Anglers around the world enjoy fishing ChatterBaits because of their unique character and exciting style. It sure is a rush to watch a monster bass slam the buzzing ChatterBait that you're ripping along the surface.
Fishermen use ChatterBaits for numerous reasons. An example is when fishing conditions aren't ideal; such as high winds, a ChatterBait can be just what you need to get the job done.
There are hundreds of color options and combinations to choose from, which has caused frustration and confusion among beginners and advanced anglers alike.
In this guide, we'll uncover the surprisingly simple strategies for picking colors and outline the best ChatterBait colors for every situation. Check out our guide to the best ChatterBait Rods for equipment suggestions.
White ChatterBait & White Trailer
A solid white ChatterBait with a white trailer is a combination all anglers should be carrying with them. This is especially true when targeting bass that are mainly hunting baitfish species. These can include Shad, Creek Minnows, or Juvenile Game Fish.
The entirely white presentation is extremely versatile and arguable the most popular combination. It's a sure-fire bet in dirty water conditions but will also perform surprisingly well in clear waters.
Obviously, this ChatterBait color hammers bass, but it's important to note that it's the only color that pike fishermen need. Pike can't get enough of all white ChatterBait presentations, and there's no need to look any further than this combination.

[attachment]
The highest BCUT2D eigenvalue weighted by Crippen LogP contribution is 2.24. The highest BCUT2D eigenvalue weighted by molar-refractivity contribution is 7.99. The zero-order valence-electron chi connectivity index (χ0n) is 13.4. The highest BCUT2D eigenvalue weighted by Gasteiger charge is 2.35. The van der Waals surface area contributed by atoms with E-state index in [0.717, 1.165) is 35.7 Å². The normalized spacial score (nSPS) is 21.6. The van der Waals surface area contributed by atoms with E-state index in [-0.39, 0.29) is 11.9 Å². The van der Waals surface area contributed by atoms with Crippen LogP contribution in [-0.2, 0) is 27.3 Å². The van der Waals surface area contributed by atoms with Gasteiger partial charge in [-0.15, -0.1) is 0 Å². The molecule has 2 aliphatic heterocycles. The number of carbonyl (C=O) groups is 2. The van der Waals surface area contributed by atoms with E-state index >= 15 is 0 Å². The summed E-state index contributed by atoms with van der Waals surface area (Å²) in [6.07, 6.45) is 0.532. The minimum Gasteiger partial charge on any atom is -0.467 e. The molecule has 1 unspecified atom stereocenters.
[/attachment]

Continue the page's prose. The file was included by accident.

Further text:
Our favorite white ChatterBait is the Z-Man Jack Hammer Clearwater Shad because of its matte finish and ability to cast a large shadow. We discuss this model in further depth at the end of this guide.
While everyone fishes differently, we have a few favorite trailers for a white/white presentation. We'll only use a white Rage Craw, Swimbait, or Bandito bug for this setup. Specifically, when it comes to Swimbaits, the Strike King KVD Swim'n Pearl Caffeine Shad dominates year-round.
Green Pumpkin ChatterBaits
If you find yourself in an area with a large panfish population, a Green Pumpkin ChatterBait is a great option. Bass that are feeding on Panfish such as Bluegill and Sunfish absolutely destroy these baits. You'll get the best action casting in shallow waters, along the bank, and especially under matted vegetation where panfish feed.
We don't want it to seem like Green Pumpkin ChatterBaits have only one application. This color is phenomenal year-round and will generally always be able to produce bites. When in doubt, the natural patterning of Green Pumpkin is usually the safest bet.
In most conditions, but especially in clear waters, a Rage Craw is the best trailer to combine with your ChatterBait. Make sure to match the two colors and use a Green Pumpkin Rage Tail Craw for the best results.
Black and Blue ChatterBaits
A ChatterBait with a black and blue skirt is a great backup for when the fishing gets tough. While it's a standard design that many anglers use as their main color, it's better as a runner-up. This is because it doesn't specifically mimic any prey.